Between August 2021 and September 2022, the IS-K has claimed responsibility for at least 13 attacks on the Hazara community, which have killed and injured at least 700 people, according to data compiled by Human Rights Watch. The repeated attacks demonstrate the regime’s political and military failure to provide security. Former Taliban Interior Minister Saeed Khosty said in October 2021, “As a responsible government, we are responsible for protecting all citizens of Afghanistan, especially the country’s religious minorities.”
But the Hazara community is not the only religious minority under attack in Afghanistan. On 29 April, 2022, over 50 people were killed in an attack on a Sufi mosque in Kabul, where people had gotten together after Friday prayers for a congregation known as Zikr – a religious practice seen by many orthodox groups as heretical. (Sufism is a school of thought more prominent among followers of Sunni Islam). That they came under attack in Afghanistan shows a wider failure of the Taliban regime to consolidate its regime and bring peace to its various beleaguered communities. It also shows that the Taliban does not even hold a credible comparative advantage regarding the Khorasan faction of the Islamic State.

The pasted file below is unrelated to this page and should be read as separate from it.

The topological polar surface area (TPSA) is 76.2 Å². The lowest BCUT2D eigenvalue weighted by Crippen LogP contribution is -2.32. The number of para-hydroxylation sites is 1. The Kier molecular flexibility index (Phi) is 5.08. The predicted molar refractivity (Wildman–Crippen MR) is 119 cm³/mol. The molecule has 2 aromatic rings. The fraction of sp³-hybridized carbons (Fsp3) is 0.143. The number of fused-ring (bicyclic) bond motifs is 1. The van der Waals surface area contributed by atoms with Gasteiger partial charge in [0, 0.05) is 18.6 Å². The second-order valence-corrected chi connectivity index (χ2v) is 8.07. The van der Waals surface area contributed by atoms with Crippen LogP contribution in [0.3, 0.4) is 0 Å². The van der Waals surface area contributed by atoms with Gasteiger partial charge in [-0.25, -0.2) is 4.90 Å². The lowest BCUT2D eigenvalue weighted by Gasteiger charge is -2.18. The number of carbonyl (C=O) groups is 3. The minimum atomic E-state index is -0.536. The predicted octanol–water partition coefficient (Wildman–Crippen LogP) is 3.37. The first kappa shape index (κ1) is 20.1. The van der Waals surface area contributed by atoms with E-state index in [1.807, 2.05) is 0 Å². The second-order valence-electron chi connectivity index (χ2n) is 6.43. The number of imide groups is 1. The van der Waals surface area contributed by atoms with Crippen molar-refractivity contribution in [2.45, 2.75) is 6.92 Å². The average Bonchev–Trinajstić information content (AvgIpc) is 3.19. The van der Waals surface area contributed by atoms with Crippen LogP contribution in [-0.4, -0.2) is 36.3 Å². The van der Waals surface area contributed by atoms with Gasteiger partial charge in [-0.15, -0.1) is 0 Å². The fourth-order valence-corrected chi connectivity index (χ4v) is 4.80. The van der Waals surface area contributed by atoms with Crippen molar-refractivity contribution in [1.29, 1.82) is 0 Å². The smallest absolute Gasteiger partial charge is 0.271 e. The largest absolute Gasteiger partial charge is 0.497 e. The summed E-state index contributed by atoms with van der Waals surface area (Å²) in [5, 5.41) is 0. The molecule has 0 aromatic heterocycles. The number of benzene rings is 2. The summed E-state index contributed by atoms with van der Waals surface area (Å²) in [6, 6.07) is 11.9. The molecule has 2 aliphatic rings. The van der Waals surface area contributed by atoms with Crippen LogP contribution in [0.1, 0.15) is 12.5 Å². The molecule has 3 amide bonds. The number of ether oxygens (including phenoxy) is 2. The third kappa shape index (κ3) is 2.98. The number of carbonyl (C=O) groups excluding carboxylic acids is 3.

While the IS-K is attacking the Taliban and targeting religious minorities, its strength is growing. According to the aforementioned July 2022 UNSC report, the IS-K can now attract and co-opt fighters from other regional and transnational groups based in Afghanistan. This includes the anti-China East Turkestan Islamic Movement (ETIM). The IS-K is also allied with the Tehreek-i-Taliban Pakistan (TTP), which, according to said report, “constitutes the largest component of foreign terrorist fighters in Afghanistan (between 3,000 and 4,000).”
Challenging the Taliban
One key reason why the Taliban regime has not been able to take decisive action against the IS-K is that the broader ‘Taliban movement’ has factions that sympathise with the IS-K. For instance, there is some indication that the Haqqani network – one of the most powerful Taliban factions – has coordinated attacks with the IS-K. As the May 2020 report of the UNSC showed, most attacks carried out by the IS-K showed “some degree of involvement, facilitation, or the provision of technical assistance by the Haqqani Network.”